A New Perspective
1 x LP
( 1973 ) 2015 Blue Note reissue on 180g vinyl LP= One of the best of those '70s recordings is the groundbreaking Black Byrd. An upbeat and funky mix of jazz and rhythm & blues, Black Byrd marked the music legend's first collaboration with brothers Larry
Release date: 30-06-2015 (Originally released in 1963)
2015 Blue Note Remastered and Reissued on 180g vinyl= One of the best of those '70s recordings is the groundbreaking Black Byrd, which was issued on Blue Note in 1973 and went on to become the biggest selling album on the label at the time.
An upbeat and funky mix of jazz and rhythm & blues, Black Byrd marked the music legend's first collaboration with brothers Larry and Fonce Mizell who not only contributed in the production and writing departments, but provided musical support here as well. Byrd formed The Blackbyrds in the afterglow of the album's success, a group that consisted of his best Howard University students and with who he recorded a series of albums throughout the remainder of the '70s.
A2 Beast Of Burden
B1 Cristo Redentor
B2 The Black Disciple
One of the great trumpeters to emerge from the 1950s, Donald Byrd helped to define hard bop. Although he gained his greatest fame in the 1970s when he recorded commercially successful funk albums, he was at the height of his swinging powers back in the late-50s and early-60s when he cut a series of history making albums for the Blue Note label.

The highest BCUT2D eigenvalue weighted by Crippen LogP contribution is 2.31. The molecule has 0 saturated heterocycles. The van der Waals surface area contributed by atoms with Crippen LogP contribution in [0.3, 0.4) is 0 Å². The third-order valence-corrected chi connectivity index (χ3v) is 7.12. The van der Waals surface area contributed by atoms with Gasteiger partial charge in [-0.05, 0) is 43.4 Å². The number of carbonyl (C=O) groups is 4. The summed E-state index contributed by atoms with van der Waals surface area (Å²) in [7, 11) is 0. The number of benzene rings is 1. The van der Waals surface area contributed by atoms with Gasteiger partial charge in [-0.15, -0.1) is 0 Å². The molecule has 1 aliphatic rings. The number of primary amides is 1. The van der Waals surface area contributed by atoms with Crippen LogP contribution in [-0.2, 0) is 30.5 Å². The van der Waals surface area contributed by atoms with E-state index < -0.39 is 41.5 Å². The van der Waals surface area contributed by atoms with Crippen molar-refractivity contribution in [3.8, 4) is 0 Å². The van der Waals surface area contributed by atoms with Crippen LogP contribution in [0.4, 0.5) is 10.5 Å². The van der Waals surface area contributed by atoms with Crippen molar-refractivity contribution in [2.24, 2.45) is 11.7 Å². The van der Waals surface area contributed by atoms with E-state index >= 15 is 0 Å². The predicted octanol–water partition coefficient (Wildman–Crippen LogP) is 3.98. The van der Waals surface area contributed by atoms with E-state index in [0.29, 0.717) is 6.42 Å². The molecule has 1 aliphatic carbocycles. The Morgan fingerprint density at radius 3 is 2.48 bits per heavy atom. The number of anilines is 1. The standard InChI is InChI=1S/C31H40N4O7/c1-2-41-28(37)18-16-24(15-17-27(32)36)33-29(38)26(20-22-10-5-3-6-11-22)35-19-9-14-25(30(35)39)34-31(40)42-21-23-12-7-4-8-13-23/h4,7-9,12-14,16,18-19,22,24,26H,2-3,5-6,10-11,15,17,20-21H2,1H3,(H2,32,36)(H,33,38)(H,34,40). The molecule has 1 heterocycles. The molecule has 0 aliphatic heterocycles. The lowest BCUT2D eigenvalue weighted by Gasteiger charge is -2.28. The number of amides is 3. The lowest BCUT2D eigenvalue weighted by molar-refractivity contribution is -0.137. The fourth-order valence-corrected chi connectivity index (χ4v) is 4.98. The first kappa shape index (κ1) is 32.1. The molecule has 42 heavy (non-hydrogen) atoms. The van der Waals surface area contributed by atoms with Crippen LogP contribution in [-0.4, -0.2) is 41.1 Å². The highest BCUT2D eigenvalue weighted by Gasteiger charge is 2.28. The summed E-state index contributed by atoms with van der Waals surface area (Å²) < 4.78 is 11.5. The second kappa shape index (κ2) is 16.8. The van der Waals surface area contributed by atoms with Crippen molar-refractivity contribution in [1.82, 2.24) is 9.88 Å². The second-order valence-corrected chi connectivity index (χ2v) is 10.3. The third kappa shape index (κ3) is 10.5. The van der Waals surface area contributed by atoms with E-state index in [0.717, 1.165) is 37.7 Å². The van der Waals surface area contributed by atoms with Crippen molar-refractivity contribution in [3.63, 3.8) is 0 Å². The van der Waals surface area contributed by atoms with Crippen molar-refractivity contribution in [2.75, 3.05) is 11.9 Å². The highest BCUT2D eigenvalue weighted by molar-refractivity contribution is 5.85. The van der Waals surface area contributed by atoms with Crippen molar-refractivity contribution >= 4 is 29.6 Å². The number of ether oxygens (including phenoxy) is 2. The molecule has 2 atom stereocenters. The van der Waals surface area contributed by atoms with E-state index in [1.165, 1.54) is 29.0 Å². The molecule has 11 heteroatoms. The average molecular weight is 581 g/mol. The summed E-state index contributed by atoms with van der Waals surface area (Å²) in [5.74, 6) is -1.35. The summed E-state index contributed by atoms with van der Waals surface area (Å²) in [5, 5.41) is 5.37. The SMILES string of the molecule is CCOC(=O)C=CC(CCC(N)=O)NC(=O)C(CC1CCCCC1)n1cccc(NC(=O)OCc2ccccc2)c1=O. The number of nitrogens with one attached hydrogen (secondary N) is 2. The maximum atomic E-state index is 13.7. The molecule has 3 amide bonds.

1963's A New Perspective finds Byrd leading an all-star septet with Hank Mobley (tenor saxophone), Herbie Hancock (piano), Kenny Burrell (guitar), Donald Best (vibraphone, vocals), Butch Warren (bass) and Lex Humphries (drums). What sets the date apart, however, is the gospel and blues arrangements of Duke Pearson and the spiritual 8-piece vocal choir directed by Coleridge Perkinson.
"Because of my own background, I've always wanted to write an entire album of spiritual-like pieces. The most accurate way I can describe what we were all trying to do is that this is a modern hymnal. In an earlier period, the New Orleans jazzmen would often play religious music for exactly what it was - but with their own jazz textures and techniques added. Now, as modern jazzmen, we're also approaching this tradition with respect and great pleasure." - Donald Byrd
Donald Byrd (trumpet)
Hank Mobley (tenor saxophone)
Herbie Hancock (piano)
Kenny Burrell (guitar)
Donald Best (vibraphone, vocals)
Butch Warren (bass)
Lex Humphries (drums)
Label: Blue Note
Originally released: 1963
This release: 2015